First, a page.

- Injuries from impairment involving vehicles, falls, or drownings
- Alcohol poisoning from consuming too much in one sitting
- Risky sexual behaviors that could lead to sexually transmitted diseases or unwanted pregnancy
Long-term consequences of alcohol abuse can include:
- High blood pressure and heart disease.
- Liver disease and digestive issues.
- Learning and memory problems.
- Depression and anxiety.
- Social problems in work, social, and family life.
- Weakened immune system
How Does Alcoholism Develop?
There are several stages that a person may go through when they develop an addiction to alcohol.
You may start off occasionally abusing alcohol by binge drinking or drinking a few nights in a row, causing intense hangovers and some memory loss. This could then develop into nightly drinking and tolerance build-up, followed by full-blown dependency on alcohol to function.
Using alcohol does not become a problem overnight. Factors like stress, trauma, genetics, and environment might elevate the possibility of developing alcoholism, but not everyone will experience these to the same degree.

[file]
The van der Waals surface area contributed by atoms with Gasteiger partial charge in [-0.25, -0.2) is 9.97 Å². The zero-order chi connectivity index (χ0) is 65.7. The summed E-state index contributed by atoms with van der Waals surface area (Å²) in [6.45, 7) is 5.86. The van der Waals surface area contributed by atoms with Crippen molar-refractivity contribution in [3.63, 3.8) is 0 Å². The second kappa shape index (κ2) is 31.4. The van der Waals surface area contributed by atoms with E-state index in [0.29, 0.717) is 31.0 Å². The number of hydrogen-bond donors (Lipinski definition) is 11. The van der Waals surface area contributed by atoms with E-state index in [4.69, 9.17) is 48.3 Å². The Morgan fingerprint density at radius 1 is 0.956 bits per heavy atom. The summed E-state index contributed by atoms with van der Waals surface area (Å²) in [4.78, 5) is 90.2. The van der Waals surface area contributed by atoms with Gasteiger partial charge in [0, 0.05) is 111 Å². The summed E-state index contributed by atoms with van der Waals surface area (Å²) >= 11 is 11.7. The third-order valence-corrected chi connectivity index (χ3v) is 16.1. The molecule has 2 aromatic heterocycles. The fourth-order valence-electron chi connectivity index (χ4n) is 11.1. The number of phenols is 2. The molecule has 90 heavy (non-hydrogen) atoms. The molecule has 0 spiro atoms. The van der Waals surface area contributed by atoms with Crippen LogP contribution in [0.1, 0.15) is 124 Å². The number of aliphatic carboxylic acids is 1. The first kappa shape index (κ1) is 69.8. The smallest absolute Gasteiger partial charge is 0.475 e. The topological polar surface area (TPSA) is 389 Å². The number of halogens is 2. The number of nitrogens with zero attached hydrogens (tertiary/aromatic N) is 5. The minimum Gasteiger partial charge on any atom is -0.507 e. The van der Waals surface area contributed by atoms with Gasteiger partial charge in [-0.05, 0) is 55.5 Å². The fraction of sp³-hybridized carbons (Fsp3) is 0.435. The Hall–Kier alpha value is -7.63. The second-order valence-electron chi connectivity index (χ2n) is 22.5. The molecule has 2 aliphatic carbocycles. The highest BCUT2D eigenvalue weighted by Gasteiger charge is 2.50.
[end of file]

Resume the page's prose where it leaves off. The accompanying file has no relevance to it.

You never know what someone is going through, but if they turn to alcohol, they might be subconsciously looking for help.
During adolescence, kids often begin to experiment with drugs and alcohol. They might try to steal some alcohol from their parents’ liquor cabinet for a party or take a hit of marijuana with a group after school.
Drinking is so often portrayed positively in the media that it can seem acceptable or cool to use when you are young.
Experimenting doesn’t usually stop. It can often progress into trying different substances or using more of one substance to feel under the influence. This is just the beginning of alcohol abuse, where it might not yet be negatively impacting your social or family life because it’s easy to conceal and not so much a dependency as it is something fun to do now and then.